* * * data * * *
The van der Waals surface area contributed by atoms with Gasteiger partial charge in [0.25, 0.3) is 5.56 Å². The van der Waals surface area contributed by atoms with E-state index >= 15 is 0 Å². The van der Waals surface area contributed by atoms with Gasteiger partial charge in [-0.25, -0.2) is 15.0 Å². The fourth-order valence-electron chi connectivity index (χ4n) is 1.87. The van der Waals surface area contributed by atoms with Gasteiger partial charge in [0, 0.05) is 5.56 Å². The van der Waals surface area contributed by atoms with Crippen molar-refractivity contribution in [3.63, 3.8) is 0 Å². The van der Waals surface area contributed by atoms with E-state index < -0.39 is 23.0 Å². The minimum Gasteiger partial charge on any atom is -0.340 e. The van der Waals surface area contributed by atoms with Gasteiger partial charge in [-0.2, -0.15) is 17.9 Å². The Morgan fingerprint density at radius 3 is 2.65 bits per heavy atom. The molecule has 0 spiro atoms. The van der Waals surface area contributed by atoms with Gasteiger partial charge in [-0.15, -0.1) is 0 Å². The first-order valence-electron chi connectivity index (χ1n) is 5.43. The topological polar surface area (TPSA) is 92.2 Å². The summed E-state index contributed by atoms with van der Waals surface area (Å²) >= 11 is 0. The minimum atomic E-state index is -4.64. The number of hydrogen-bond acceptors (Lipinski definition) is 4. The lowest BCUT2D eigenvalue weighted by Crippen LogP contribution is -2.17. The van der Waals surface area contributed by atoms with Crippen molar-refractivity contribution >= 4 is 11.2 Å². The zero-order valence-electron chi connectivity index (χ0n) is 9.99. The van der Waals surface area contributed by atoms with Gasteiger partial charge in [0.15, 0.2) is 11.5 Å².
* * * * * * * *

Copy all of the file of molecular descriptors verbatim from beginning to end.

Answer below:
The van der Waals surface area contributed by atoms with Gasteiger partial charge in [0.25, 0.3) is 5.56 Å². The van der Waals surface area contributed by atoms with E-state index >= 15 is 0 Å². The van der Waals surface area contributed by atoms with Gasteiger partial charge in [-0.25, -0.2) is 15.0 Å². The fourth-order valence-electron chi connectivity index (χ4n) is 1.87. The van der Waals surface area contributed by atoms with Gasteiger partial charge in [0, 0.05) is 5.56 Å². The van der Waals surface area contributed by atoms with Crippen molar-refractivity contribution in [3.63, 3.8) is 0 Å². The van der Waals surface area contributed by atoms with E-state index < -0.39 is 23.0 Å². The minimum Gasteiger partial charge on any atom is -0.340 e. The van der Waals surface area contributed by atoms with Gasteiger partial charge in [-0.2, -0.15) is 17.9 Å². The Morgan fingerprint density at radius 3 is 2.65 bits per heavy atom. The molecule has 0 spiro atoms. The van der Waals surface area contributed by atoms with Gasteiger partial charge in [-0.15, -0.1) is 0 Å². The first-order valence-electron chi connectivity index (χ1n) is 5.43. The topological polar surface area (TPSA) is 92.2 Å². The summed E-state index contributed by atoms with van der Waals surface area (Å²) >= 11 is 0. The minimum atomic E-state index is -4.64. The number of hydrogen-bond acceptors (Lipinski definition) is 4. The lowest BCUT2D eigenvalue weighted by Crippen LogP contribution is -2.17. The van der Waals surface area contributed by atoms with Crippen molar-refractivity contribution >= 4 is 11.2 Å². The zero-order valence-electron chi connectivity index (χ0n) is 9.99. The van der Waals surface area contributed by atoms with Gasteiger partial charge in [0.15, 0.2) is 11.5 Å².